A new play call'd The Pragmatical Jesuit new-leven'd a comedy
Carpenter, Richard, d. 1670?

Act 1. Scen. 3.

Enter Galen Junior, Ignoro a Lawyer, Magnifico a Souldier.
Gal.

Ignoro, Our very knowing (if I may so speak without prejudice to your Name) and long-sleev'd Lawyer by Sta∣tute; and Magnifico, our magnifying and multiplying Souldier, be not so ready∣footed. By Justice, which you ought to Page  5 maintain with your Tongue, & you defend with your Sword, the Precedency belongs to me. It is my part; first to salute the Lady.

Ign. Gal. jun.

I am the right owner though not in possession. My very Vocation gives it me to have and to hold by firm Tenure. I defend man, and his Heire, and his heirs heirs to the worlds end in their just and lawful Rights, secundum aquum & bonum, with respect to all their outward Goods.

Gal.

You deal abroad. I come near to him: I maintain him in his inward health, and soulder up his Body in case of sick∣ness.

Magn.

And I defend and maintain the Common-wealth, and general Good. By how much therefore the General Good is more divine than a Good which is particu∣lar and private, by so much is my Work and Employment more worthy, more no∣ble, and more exceilent than yours or yours. Upon this your Ground I challenge both the Place, and him that claimes it be∣fore me. And my Sword shall uphold my Right founded upon the publick Good. Stand off.

Gal.

The second Place is due to me. I am sure I am the better man of the two. Ignoro, stand thou off. Lawyers of all o¦thers are farthest from Devotion.

Ign. Gal. Jun.

Unhand me. Gentlemen, bear witness: A meer Action of Battery se∣cundum statuta. The next Water is brought to thee to be cast, in my own defence I will break the Urinal about thy head, yea though it contain the Poets Water. For the present, I am a Sufferer.

Magn.

Within there.

Enter Fear.
Fear.

What demand you, Gentlemen?

Magn.

Hither we have march't to visit the Lady Devotion. My name is Magnifico. I am a Souldier. Little Devotion will serve my turn.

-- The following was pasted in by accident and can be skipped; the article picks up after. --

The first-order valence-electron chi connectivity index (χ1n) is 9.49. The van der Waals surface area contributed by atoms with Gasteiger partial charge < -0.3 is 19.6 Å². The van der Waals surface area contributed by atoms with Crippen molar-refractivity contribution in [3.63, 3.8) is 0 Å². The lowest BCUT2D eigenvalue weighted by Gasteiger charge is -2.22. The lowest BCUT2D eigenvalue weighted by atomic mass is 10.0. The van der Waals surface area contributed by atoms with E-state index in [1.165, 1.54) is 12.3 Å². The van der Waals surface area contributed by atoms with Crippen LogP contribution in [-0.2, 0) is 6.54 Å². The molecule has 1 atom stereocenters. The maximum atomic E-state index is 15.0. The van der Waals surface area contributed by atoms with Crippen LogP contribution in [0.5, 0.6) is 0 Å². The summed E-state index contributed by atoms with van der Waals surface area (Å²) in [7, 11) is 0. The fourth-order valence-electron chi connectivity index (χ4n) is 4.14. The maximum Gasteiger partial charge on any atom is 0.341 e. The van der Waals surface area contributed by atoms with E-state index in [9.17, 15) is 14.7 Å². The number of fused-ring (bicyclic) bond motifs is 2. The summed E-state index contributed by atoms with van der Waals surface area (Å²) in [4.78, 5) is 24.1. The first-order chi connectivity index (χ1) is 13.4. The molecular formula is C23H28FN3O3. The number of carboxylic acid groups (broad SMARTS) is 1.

Gal.

My name is Galen junior, I am a Physitian; and though most of us be Athe∣ists, a little Devotion is a healthsom In∣gredient in some kind of Medicine.

Ign.

My name is Ignoro, I am a Lawyer, I desire to take all my Fees, lawful, or un∣lawful, a little devoutly.

Fear.

Gentlemen, True Devotion is not little. But as Wheat passes through ma∣ny hands and offices before it comes to the Table in pure Manchet: So before ye can be admitted into the Royal presence of Lady Devotion, ye must here imploy some time in learning and imbibing the directi∣ons and documents, first, of Fear, after∣wards of Innocency, then of Simplicity, then again of Knowledge, and lastly, of Pru∣dence.

Magn.

How? Gentlemen, Heard ye this Lecture? Have we Novitiats and Pu∣pillages to undergo? We must be set back to School again. A Souldier should not fear, neither be innocent, much less simple.

Ign.

Sir, Once more, My name is Ig∣noro. A Lawyer is the Phenix of his age, if he be knowing above the common level of Noverint Ʋniversi and false Latine.

Gal.

Nor should a Physitian be pru∣dent. I must kill unadvisedly, and with∣out justifying what I do with a Probatum est.

Magn.

Adieu Friend; Tell your Lady we return, and go in search of another Mi∣stress.

Exit Fear.

Gentlemen, Let's be Friends, and hew out our way to better Fortunes. Devotion. does not become us: It is not in fashion within our Territories.

Gal.

The first thing I do, shall be this: I'le take a Vomit, and fetch her out of my Stomack, that I may have no more appe∣tite to her.

Ign.

And thou shalt give me a scowring Page  4 Purge, and I'le send her nimbly going 〈…〉∣ther way, that I may take Bribes cleanly, nimbly, and with activity.

Exeunt.